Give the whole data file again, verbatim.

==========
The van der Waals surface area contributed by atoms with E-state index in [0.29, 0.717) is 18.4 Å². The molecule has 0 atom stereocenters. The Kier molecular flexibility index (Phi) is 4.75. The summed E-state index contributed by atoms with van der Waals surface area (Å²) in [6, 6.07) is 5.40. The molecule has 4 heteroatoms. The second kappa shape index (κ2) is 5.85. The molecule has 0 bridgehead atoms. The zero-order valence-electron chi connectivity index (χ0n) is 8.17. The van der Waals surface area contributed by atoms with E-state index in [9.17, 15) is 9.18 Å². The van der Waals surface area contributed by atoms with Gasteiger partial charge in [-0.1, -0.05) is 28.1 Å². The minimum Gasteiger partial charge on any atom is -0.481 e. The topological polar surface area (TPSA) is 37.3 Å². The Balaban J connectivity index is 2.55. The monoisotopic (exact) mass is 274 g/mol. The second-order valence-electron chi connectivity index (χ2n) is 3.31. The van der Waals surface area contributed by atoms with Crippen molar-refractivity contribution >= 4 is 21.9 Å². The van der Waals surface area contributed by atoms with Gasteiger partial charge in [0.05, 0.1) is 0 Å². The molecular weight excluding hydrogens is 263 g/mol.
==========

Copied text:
The van der Waals surface area contributed by atoms with E-state index in [0.29, 0.717) is 18.4 Å². The molecule has 0 atom stereocenters. The Kier molecular flexibility index (Phi) is 4.75. The summed E-state index contributed by atoms with van der Waals surface area (Å²) in [6, 6.07) is 5.40. The molecule has 4 heteroatoms. The second kappa shape index (κ2) is 5.85. The molecule has 0 bridgehead atoms. The zero-order valence-electron chi connectivity index (χ0n) is 8.17. The van der Waals surface area contributed by atoms with E-state index in [9.17, 15) is 9.18 Å². The van der Waals surface area contributed by atoms with Gasteiger partial charge in [-0.1, -0.05) is 28.1 Å². The minimum Gasteiger partial charge on any atom is -0.481 e. The topological polar surface area (TPSA) is 37.3 Å². The Balaban J connectivity index is 2.55. The monoisotopic (exact) mass is 274 g/mol. The second-order valence-electron chi connectivity index (χ2n) is 3.31. The van der Waals surface area contributed by atoms with Crippen molar-refractivity contribution >= 4 is 21.9 Å². The van der Waals surface area contributed by atoms with Gasteiger partial charge in [0.05, 0.1) is 0 Å². The molecular weight excluding hydrogens is 263 g/mol.